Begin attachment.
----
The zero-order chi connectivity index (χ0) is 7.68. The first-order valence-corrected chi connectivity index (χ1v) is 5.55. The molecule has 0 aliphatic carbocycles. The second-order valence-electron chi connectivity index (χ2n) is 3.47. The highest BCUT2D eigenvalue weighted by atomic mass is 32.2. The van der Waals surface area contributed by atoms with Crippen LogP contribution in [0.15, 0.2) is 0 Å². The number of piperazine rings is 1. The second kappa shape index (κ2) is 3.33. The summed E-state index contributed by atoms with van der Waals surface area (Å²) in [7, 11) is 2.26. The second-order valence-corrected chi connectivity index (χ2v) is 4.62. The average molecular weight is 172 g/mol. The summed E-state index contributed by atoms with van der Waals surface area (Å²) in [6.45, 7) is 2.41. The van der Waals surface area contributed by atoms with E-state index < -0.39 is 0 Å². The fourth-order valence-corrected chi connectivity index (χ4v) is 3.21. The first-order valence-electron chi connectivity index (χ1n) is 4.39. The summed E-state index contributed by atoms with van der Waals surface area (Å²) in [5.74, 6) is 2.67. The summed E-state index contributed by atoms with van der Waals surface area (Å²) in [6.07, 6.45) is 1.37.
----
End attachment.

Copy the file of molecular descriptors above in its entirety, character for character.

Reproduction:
The zero-order chi connectivity index (χ0) is 7.68. The first-order valence-corrected chi connectivity index (χ1v) is 5.55. The molecule has 0 aliphatic carbocycles. The second-order valence-electron chi connectivity index (χ2n) is 3.47. The highest BCUT2D eigenvalue weighted by atomic mass is 32.2. The van der Waals surface area contributed by atoms with Crippen LogP contribution in [0.15, 0.2) is 0 Å². The number of piperazine rings is 1. The second kappa shape index (κ2) is 3.33. The summed E-state index contributed by atoms with van der Waals surface area (Å²) in [7, 11) is 2.26. The second-order valence-corrected chi connectivity index (χ2v) is 4.62. The average molecular weight is 172 g/mol. The summed E-state index contributed by atoms with van der Waals surface area (Å²) in [6.45, 7) is 2.41. The van der Waals surface area contributed by atoms with E-state index < -0.39 is 0 Å². The fourth-order valence-corrected chi connectivity index (χ4v) is 3.21. The first-order valence-electron chi connectivity index (χ1n) is 4.39. The summed E-state index contributed by atoms with van der Waals surface area (Å²) in [5.74, 6) is 2.67. The summed E-state index contributed by atoms with van der Waals surface area (Å²) in [6.07, 6.45) is 1.37.